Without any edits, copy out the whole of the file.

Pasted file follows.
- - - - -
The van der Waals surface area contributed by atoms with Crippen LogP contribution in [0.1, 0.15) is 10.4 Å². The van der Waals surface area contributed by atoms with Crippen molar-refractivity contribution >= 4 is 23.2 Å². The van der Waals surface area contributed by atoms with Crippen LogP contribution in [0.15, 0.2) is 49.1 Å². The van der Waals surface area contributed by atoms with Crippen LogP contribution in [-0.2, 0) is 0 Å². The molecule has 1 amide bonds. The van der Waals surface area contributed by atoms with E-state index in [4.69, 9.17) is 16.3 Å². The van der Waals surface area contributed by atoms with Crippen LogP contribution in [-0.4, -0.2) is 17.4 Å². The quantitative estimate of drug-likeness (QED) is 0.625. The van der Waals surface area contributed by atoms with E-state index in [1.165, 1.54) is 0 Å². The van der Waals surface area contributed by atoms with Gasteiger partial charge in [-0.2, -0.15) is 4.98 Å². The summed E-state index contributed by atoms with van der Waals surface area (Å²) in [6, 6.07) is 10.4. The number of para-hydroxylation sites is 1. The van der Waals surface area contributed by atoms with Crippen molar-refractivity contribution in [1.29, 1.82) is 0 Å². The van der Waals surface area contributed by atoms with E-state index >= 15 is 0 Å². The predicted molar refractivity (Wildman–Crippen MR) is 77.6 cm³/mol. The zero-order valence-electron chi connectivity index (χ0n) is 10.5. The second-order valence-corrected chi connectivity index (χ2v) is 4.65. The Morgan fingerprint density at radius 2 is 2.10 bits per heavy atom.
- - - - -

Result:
The van der Waals surface area contributed by atoms with Crippen LogP contribution in [0.1, 0.15) is 10.4 Å². The van der Waals surface area contributed by atoms with Crippen molar-refractivity contribution >= 4 is 23.2 Å². The van der Waals surface area contributed by atoms with Crippen LogP contribution in [0.15, 0.2) is 49.1 Å². The van der Waals surface area contributed by atoms with Crippen LogP contribution in [-0.2, 0) is 0 Å². The molecule has 1 amide bonds. The van der Waals surface area contributed by atoms with E-state index in [4.69, 9.17) is 16.3 Å². The van der Waals surface area contributed by atoms with Crippen LogP contribution in [-0.4, -0.2) is 17.4 Å². The quantitative estimate of drug-likeness (QED) is 0.625. The van der Waals surface area contributed by atoms with E-state index in [1.165, 1.54) is 0 Å². The van der Waals surface area contributed by atoms with Gasteiger partial charge in [-0.2, -0.15) is 4.98 Å². The summed E-state index contributed by atoms with van der Waals surface area (Å²) in [6, 6.07) is 10.4. The number of para-hydroxylation sites is 1. The van der Waals surface area contributed by atoms with Crippen molar-refractivity contribution in [1.29, 1.82) is 0 Å². The van der Waals surface area contributed by atoms with E-state index >= 15 is 0 Å². The predicted molar refractivity (Wildman–Crippen MR) is 77.6 cm³/mol. The zero-order valence-electron chi connectivity index (χ0n) is 10.5. The second-order valence-corrected chi connectivity index (χ2v) is 4.65. The Morgan fingerprint density at radius 2 is 2.10 bits per heavy atom.